13. I often have this discussion with my two boys as they don't want to come into the ladies with me. I only allow them now if they go together (they are 8 and 10) and I still stand guard outside. It is so hard sometimes trying to balance the good and the bad stuff you have to tell them and talk about with them. I think thought that kids are a lot more open minded these days and being honest with them is the best thing.

    ReplyDelete
    Replies
    1. It's so tricky Nikki - and I know it's going to get harder to strike that balance. I have been as honest as I dared to be, but will remain so, thanks to your advice :)

      Delete
  14. As you know my boy goes in the gents on his own when he is with me but I'm always close and we have had conversations about strangers and what to do. I think my faith helps me a lot as I choose to trust that the risk is low and he will be OK. But like in everything each parent is different and we all have to do what feels right to us and to our children. I can believe being a single parent has lots of challenges I can not even imagine. Mich x

    ReplyDelete
  15. In most public places there are mother&child toilets usually meant for changing babies, but having a grown-up toilet too. So I don't get it: why don't you go to that one instead of either the ladies' or the men's since that is exactly what it is for after all: mother and child(ren).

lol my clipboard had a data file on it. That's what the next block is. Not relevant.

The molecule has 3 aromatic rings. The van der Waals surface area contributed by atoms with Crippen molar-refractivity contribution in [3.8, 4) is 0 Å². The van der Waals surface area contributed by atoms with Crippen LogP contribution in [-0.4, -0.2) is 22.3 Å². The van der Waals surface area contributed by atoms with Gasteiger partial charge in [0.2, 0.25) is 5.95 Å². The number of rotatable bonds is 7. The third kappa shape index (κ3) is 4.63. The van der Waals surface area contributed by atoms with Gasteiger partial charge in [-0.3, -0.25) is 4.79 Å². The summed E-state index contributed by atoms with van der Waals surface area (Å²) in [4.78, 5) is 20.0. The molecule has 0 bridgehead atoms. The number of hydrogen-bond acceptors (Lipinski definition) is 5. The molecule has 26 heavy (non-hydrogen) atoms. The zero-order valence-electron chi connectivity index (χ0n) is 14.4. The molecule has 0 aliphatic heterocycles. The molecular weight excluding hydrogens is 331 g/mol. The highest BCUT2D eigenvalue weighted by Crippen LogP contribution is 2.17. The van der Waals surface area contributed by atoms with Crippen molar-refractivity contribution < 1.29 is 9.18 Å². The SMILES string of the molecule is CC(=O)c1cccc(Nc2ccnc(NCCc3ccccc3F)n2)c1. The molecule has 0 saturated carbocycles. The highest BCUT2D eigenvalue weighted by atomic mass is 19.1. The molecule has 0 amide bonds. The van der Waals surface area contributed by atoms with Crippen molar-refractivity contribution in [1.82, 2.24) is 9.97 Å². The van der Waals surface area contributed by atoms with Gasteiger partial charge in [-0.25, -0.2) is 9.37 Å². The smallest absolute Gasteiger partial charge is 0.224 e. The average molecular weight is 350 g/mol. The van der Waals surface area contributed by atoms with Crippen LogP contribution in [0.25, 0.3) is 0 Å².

ReplyDelete
    Replies
    1. We do use these places if they are available but most changing places do not have loos in them too. Also, they do not eradicate the need for this conversation.

      Delete
  16. I let Z use the mens by himself for the first time a few weeks ago, it was in our quiet local sports centre and I was right there waiting, but it felt like an excruciatingly long time he was there. It's so hard to know what to do for the best. xxxx

    ReplyDelete
    Replies
    1. Our location bears a lot of weight on how strongly I feel Emma xxx

      Delete
  17. Gosh - that's a situation I'd never thought of but I can imagine it causing upset all round - yours and theirs. I suppose you only have a few more years until No. 1 son can take No. 2 son in with him? x

    ReplyDelete
    Replies
    1. I guess it will work itself out eventually! x

      Delete
  18. I don't know where anon shops. Yes there are places like that but they are not incredibly common. I did once use a disabled toilet for this reason with Aaron but got a good telling off from the Leisure Staff, so didn't ever do that again. The ladies giving dirty looks are just simply ridiculous. You do such a sterling job of raising two wonderful boys who will make amazing husbands one day.

    This post gives such an accurate insight into the difficulties and struggles of a single parent, that you so gracefully traverse every day. Your boys are lucky to have you. Sorry about these difficult conversations.

    Very enlightening post. So glad that your eldest understands, but not good he's come face to face with horrid people already xx

    ReplyDelete
    Replies
    1. Thank you for such kind words Liska xx

      Delete
  19. Having two girls I obviously always took them with me without giving it a second thought. I do see Mums with their boys from time to time and totally understand why, it would never occur to me to give them a dirty look. *sigh* xx

    ReplyDelete